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Monday, January 30, 2017

Movie Review: Jackie (2016) and Identity

Starring: Natalie Portman, Peter Sarsgaard, Greta Gerwig
Written By: Noah Oppenheim 
Directed By: Pablo Larrain
Release Date: December 2, 2016
Rating: A-

My Thoughts:
 I could probably count the amount of films I’ve seen about any of our former 
first ladies on my right hand alone. While this is a sad fact, this is also
 what gives Jackie its sparkle. We all know the story of the assassination 
of John F. Kennedy, but we don't really know the story of the woman who 
held it all together as America fell apart over the death of one of its most 
beloved Presidents.

The film is essentially an episodic re-telling of the week of 
John F. Kennedy's assassination, exploring the depths of Jackie Kennedy's 
psyche on top of the events of the shooting and its aftermath.
 Natalie Portman doesn't just place herself in the role of prim and 
poised former-First Lady Jackie Kennedy, simply focusing on her accent 
and her perfectly calculated mannerisms; she places herself in the
 role of a broken woman overcome with grief. What’s important is not the events
 of the shooting itself, but of how it affects Ms. Kennedy while she's telling this
 story years after the fact. Many famous photos and interviews of
 Jackie Kennedy are portray her as this perfect woman all dolled up with
 makeup and fancy dresses, smiling and waving to strangers, so it’s hard to
 relate to someone who seemingly has everything they could ever want.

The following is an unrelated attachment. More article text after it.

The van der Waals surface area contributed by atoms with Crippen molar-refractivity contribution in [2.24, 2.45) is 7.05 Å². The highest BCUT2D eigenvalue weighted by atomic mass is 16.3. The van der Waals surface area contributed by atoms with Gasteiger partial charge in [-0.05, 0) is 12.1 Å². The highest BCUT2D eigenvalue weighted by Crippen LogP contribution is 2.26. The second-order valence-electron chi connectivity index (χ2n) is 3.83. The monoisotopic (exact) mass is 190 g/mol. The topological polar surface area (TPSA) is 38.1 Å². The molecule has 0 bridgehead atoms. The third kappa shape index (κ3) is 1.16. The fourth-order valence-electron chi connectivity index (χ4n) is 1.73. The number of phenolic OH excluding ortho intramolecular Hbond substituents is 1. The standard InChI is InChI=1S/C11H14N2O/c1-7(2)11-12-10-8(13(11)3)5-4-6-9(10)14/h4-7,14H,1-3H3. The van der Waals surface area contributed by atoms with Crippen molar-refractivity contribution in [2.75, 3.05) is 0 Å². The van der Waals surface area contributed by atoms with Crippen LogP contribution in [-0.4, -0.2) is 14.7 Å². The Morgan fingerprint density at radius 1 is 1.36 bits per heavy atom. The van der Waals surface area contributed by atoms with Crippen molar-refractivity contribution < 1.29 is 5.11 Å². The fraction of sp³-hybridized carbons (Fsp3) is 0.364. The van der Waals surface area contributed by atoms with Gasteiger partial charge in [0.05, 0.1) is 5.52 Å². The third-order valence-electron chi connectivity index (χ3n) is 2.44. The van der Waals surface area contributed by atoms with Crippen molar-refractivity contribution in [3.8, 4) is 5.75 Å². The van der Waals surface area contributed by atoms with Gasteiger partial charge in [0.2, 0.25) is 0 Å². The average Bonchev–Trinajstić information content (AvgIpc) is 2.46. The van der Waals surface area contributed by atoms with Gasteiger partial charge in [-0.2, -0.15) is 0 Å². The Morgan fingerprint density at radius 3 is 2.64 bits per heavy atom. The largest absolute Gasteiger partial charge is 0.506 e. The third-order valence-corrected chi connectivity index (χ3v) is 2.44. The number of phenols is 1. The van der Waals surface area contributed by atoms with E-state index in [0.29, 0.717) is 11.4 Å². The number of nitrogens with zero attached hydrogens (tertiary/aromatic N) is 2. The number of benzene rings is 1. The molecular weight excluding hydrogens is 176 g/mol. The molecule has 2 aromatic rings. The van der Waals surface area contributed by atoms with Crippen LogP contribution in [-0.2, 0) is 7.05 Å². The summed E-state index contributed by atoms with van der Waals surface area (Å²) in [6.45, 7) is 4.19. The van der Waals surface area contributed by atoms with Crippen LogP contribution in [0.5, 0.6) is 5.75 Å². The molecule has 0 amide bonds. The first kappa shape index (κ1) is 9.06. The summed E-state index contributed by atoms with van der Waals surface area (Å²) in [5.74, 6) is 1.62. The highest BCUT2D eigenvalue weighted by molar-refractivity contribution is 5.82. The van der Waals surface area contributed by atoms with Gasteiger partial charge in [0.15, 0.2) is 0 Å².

We still love this version of Jackie Kennedy and it’s the one that’s 
been celebrated throughout history, but the best parts of the film 
are when she sheds that persona for a more human one.

When her husband dies, she’s not only lost him, she's lost herself as well.
 After she’s wiped as much blood off of her as possible, she wipes the mirror
 and then suddenly, her reflection is gone. Who is she now that she isn’t the first
 lady? Even though her husband is gone, she’s still trying to hold together that 
seemingly perfect persona that she’s put on for so long. She runs to the bathroom
 of the hospital where they’ve taken him and she wipes the blood off of her 
face and dress. Moments later, she walks back out composed, demanding to
 see her husband’s body. As she continues to go over the events of that day, the
 camera is completely level between her and the interviewer. Even though she 
goes from smoking a cigarette in front of him to hysterically crying the next,
 this is how she is seemingly keeping it all together so that she doesn’t have a full-on breakdown. This is her story and through all the tears, she’ll have it told how 
she sees fit as she comes out of a crying spell to tell him to cut out the bit of 
her smoking. Instead of her actions coming off as robotic and calculated as 
they were when he was alive, they now come off as heartbreaking.

In order to keep her to keep her husband’s name alive, she skips the grieving
 process and throws herself into planning a funeral no one would forget. 
She does not indulge in her own sadness in order to preserve the feelings of
 those around her including her children and the people of America. Her
 resilient attitude was what the world needed, but here we get to see the
 emotion behind all of her calculated smiles. It’s exactly the kind of film we 
need in order to fully understand the iconic woman behind the pink Chanel suit.
 While she was out there fighting for her husband’s name to be remembered, 
she unknowingly made one for herself. Jackie probably isn’t 
the film anyone was really looking for, but it was one 
that was needed.

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